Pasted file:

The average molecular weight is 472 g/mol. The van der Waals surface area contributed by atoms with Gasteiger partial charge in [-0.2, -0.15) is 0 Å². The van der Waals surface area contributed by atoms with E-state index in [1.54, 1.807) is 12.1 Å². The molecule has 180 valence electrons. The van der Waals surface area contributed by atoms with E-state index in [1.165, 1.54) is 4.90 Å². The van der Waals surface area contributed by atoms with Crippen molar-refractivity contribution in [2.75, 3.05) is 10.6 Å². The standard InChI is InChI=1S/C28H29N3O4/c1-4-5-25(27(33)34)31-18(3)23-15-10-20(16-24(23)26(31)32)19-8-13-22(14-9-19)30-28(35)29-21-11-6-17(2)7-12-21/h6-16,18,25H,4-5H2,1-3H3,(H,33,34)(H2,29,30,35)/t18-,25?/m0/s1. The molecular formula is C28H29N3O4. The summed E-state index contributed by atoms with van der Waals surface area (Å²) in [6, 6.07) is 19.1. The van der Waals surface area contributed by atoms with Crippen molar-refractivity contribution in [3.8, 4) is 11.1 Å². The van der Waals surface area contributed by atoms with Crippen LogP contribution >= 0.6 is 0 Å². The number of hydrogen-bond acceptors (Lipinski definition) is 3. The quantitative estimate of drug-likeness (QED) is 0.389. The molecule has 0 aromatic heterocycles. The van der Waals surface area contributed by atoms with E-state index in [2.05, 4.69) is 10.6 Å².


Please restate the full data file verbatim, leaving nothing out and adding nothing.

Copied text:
The average molecular weight is 472 g/mol. The van der Waals surface area contributed by atoms with Gasteiger partial charge in [-0.2, -0.15) is 0 Å². The van der Waals surface area contributed by atoms with E-state index in [1.54, 1.807) is 12.1 Å². The molecule has 180 valence electrons. The van der Waals surface area contributed by atoms with E-state index in [1.165, 1.54) is 4.90 Å². The van der Waals surface area contributed by atoms with Crippen molar-refractivity contribution in [2.75, 3.05) is 10.6 Å². The standard InChI is InChI=1S/C28H29N3O4/c1-4-5-25(27(33)34)31-18(3)23-15-10-20(16-24(23)26(31)32)19-8-13-22(14-9-19)30-28(35)29-21-11-6-17(2)7-12-21/h6-16,18,25H,4-5H2,1-3H3,(H,33,34)(H2,29,30,35)/t18-,25?/m0/s1. The molecular formula is C28H29N3O4. The summed E-state index contributed by atoms with van der Waals surface area (Å²) in [6, 6.07) is 19.1. The van der Waals surface area contributed by atoms with Crippen molar-refractivity contribution in [3.8, 4) is 11.1 Å². The van der Waals surface area contributed by atoms with Crippen LogP contribution >= 0.6 is 0 Å². The number of hydrogen-bond acceptors (Lipinski definition) is 3. The quantitative estimate of drug-likeness (QED) is 0.389. The molecule has 0 aromatic heterocycles. The van der Waals surface area contributed by atoms with E-state index in [2.05, 4.69) is 10.6 Å².